Blood donors come and go

The Northland Age - - Local News -

Ev­ery year the NZ Blood ser­vice loses about 25,000 donors for rea­sons such as sick­ness, travel or tat­toos.

Many peo­ple who had of­fered to do­nate in the past had been de­clined for such rea­sons, a spokesman said, but chances were they’d be wel­comed back.

“If a per­son was turned down for po­ten­tial exposure to malaria while on hol­i­day in Thai­land, for in­stance, the stand-down pe­riod is four months, not a life­time.”

Even those who were in­el­i­gi­ble to give blood may be able to do­nate plasma (where the red blood cells and platelets were returned to the donor af­ter the plasma had been ex­tracted).

The ser­vice cur­rently had 110,000 loyal donors on file, 3800 of them plasma-only donors, and needed an­other 55,000. Whole-blood could be do­nated ev­ery three months but plasma could be given fort­nightly.

But while ev­ery donor would be wel­comed with open arms, it was men aged be­tween 35 and 55 who were most needed.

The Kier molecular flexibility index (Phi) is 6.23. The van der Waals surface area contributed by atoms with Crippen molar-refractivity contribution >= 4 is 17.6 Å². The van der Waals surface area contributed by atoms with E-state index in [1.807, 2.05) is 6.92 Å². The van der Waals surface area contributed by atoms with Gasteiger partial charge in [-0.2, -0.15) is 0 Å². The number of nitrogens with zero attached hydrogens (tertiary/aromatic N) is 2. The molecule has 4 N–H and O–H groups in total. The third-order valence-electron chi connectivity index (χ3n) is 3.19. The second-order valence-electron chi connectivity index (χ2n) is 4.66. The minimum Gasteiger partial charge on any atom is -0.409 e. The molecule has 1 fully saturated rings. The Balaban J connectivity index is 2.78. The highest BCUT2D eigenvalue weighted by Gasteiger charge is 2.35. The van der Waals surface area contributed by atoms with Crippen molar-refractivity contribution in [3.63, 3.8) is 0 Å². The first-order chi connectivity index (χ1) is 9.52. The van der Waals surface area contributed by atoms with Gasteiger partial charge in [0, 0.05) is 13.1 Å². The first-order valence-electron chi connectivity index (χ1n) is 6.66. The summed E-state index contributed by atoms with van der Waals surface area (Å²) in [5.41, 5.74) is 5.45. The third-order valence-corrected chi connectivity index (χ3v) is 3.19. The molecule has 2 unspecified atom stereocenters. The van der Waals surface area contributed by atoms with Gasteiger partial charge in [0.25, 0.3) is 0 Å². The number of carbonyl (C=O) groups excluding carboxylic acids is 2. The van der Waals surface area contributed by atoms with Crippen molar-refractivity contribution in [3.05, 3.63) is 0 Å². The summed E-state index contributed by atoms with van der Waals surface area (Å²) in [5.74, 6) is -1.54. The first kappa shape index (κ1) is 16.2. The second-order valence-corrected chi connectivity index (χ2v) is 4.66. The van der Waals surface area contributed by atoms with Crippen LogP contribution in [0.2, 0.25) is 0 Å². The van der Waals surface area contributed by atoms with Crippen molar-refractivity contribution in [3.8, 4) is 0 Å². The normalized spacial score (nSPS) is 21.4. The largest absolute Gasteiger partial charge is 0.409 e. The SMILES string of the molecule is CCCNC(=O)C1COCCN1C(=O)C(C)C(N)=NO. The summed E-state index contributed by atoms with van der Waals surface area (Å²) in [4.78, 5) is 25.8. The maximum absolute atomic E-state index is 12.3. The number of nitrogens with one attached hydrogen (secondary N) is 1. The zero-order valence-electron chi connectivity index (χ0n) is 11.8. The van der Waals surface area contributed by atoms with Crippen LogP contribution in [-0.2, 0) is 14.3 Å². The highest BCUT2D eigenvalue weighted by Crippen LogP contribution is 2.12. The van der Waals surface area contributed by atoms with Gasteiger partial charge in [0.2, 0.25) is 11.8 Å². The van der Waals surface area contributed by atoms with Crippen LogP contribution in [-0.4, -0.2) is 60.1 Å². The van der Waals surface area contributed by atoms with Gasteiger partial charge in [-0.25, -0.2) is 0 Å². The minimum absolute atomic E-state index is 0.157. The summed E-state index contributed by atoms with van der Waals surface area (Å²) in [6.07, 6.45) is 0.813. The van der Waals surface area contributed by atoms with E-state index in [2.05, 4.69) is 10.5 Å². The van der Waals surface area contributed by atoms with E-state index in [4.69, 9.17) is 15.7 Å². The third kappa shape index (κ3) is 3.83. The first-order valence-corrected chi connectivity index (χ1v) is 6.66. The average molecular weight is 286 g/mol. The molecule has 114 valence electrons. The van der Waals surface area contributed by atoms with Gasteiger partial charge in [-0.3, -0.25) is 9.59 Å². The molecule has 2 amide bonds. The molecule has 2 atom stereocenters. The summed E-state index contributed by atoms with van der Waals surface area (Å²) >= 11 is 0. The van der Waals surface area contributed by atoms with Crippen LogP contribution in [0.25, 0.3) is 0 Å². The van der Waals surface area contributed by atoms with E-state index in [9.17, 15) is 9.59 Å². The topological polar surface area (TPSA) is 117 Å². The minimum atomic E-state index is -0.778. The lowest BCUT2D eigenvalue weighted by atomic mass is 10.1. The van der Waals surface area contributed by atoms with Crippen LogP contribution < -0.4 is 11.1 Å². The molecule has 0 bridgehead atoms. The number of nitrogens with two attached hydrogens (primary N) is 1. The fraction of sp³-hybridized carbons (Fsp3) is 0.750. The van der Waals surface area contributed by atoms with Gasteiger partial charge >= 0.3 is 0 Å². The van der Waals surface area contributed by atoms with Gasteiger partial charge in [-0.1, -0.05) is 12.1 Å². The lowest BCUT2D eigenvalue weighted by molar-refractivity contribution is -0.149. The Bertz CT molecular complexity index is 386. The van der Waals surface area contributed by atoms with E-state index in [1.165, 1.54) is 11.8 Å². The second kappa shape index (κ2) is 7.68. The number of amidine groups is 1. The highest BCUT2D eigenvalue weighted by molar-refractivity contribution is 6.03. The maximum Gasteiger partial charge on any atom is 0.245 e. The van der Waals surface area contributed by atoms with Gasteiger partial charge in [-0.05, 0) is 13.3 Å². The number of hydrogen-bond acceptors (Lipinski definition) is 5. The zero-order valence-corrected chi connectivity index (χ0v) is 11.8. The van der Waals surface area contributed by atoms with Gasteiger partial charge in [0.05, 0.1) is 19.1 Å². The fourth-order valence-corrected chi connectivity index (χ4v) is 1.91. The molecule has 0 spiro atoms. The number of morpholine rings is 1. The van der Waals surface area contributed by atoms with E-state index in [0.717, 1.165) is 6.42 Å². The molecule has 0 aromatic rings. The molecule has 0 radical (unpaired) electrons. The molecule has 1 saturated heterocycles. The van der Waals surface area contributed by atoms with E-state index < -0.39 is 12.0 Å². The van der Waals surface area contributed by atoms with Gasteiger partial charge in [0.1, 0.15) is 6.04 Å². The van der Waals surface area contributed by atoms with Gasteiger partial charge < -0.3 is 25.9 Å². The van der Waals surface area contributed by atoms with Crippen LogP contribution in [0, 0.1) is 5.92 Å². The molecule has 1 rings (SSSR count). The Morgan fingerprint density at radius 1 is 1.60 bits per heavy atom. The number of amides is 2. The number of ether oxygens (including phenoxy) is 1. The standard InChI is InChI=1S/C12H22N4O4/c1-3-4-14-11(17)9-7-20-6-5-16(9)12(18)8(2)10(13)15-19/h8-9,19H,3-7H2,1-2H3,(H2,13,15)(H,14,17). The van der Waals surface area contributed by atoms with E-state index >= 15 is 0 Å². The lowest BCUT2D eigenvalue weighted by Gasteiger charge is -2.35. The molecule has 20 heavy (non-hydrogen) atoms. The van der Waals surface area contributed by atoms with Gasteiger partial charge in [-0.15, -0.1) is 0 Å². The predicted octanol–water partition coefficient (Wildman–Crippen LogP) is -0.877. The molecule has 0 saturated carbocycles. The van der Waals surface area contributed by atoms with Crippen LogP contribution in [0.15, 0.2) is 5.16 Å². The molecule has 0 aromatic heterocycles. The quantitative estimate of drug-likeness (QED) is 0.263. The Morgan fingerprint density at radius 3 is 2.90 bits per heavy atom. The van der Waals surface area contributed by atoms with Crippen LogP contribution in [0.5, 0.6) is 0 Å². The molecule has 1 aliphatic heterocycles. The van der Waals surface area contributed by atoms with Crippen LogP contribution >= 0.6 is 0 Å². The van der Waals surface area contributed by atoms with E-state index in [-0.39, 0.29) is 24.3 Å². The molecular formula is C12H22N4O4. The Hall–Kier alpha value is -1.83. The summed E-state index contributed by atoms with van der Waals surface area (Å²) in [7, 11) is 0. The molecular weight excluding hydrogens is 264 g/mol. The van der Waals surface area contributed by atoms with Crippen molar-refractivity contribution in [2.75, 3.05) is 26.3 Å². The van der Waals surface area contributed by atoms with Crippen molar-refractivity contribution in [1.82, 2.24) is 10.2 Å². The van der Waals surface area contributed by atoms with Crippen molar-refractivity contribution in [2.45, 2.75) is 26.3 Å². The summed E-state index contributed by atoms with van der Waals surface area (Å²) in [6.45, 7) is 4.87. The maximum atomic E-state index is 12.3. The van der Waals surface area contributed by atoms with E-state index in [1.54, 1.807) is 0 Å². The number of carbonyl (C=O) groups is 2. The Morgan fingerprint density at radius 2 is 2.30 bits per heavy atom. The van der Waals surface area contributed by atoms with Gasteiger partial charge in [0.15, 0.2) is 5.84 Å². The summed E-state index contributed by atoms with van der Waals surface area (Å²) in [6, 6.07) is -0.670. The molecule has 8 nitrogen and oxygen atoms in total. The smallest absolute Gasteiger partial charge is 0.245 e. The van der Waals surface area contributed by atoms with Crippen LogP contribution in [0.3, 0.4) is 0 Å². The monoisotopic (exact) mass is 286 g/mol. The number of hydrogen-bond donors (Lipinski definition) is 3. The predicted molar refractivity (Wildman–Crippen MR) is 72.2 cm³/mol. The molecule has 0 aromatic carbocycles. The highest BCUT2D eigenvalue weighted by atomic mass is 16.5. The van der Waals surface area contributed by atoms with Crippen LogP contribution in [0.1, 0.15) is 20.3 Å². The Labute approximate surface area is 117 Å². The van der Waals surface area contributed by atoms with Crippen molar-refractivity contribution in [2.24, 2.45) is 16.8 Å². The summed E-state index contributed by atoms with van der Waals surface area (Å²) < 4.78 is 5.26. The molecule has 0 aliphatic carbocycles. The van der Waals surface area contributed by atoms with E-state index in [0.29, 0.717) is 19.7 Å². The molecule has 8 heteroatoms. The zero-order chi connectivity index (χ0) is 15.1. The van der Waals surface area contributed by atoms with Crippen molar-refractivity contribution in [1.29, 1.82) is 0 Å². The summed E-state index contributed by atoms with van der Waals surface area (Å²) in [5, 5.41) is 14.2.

Men were usu­ally big­ger, so could do­nate more plasma in each session, chief ex­ec­u­tive Sam Cliffe said, while the Na­tional Child Can­cer Network said their blood was also pre­ferred for clin­i­cal­ly­trans­fused plasma prod­ucts, specif­i­cally those used to as­sist clot­ting af­ter ma­jor surgery or se­ri­ous ac­ci­dents, or for trauma pa­tients dur­ing car­diac and trans­plant surgery.

The ser­vice is at Te Ahu today, 8.30am to 2.30pm.

Peter Nie­pel about to give blood, for the 26th time, at Te Ahu yes­ter­day.

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